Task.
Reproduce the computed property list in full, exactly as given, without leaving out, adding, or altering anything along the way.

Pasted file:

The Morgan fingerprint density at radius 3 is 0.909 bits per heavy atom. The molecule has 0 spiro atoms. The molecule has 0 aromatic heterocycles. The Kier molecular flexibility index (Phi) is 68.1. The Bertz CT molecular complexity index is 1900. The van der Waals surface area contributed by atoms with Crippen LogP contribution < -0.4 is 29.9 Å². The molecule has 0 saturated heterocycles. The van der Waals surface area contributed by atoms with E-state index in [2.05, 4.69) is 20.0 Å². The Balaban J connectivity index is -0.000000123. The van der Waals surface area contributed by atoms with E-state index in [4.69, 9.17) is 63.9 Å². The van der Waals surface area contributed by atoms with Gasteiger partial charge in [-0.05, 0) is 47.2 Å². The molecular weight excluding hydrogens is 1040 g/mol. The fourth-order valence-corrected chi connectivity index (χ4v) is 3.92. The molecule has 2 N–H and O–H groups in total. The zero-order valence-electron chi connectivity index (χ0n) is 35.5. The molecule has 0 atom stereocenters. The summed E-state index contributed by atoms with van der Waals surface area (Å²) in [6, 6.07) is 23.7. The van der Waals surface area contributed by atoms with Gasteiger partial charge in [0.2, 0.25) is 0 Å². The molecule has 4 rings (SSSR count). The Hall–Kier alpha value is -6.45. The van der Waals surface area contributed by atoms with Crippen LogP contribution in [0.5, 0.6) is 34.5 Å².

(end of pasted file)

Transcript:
The Morgan fingerprint density at radius 3 is 0.909 bits per heavy atom. The molecule has 0 spiro atoms. The molecule has 0 aromatic heterocycles. The Kier molecular flexibility index (Phi) is 68.1. The Bertz CT molecular complexity index is 1900. The van der Waals surface area contributed by atoms with Crippen LogP contribution < -0.4 is 29.9 Å². The molecule has 0 saturated heterocycles. The van der Waals surface area contributed by atoms with E-state index in [2.05, 4.69) is 20.0 Å². The Balaban J connectivity index is -0.000000123. The van der Waals surface area contributed by atoms with E-state index in [4.69, 9.17) is 63.9 Å². The van der Waals surface area contributed by atoms with Gasteiger partial charge in [-0.05, 0) is 47.2 Å². The molecular weight excluding hydrogens is 1040 g/mol. The fourth-order valence-corrected chi connectivity index (χ4v) is 3.92. The molecule has 2 N–H and O–H groups in total. The zero-order valence-electron chi connectivity index (χ0n) is 35.5. The molecule has 0 atom stereocenters. The summed E-state index contributed by atoms with van der Waals surface area (Å²) in [6, 6.07) is 23.7. The van der Waals surface area contributed by atoms with Gasteiger partial charge in [0.2, 0.25) is 0 Å². The molecule has 4 rings (SSSR count). The Hall–Kier alpha value is -6.45. The van der Waals surface area contributed by atoms with Crippen LogP contribution in [0.5, 0.6) is 34.5 Å².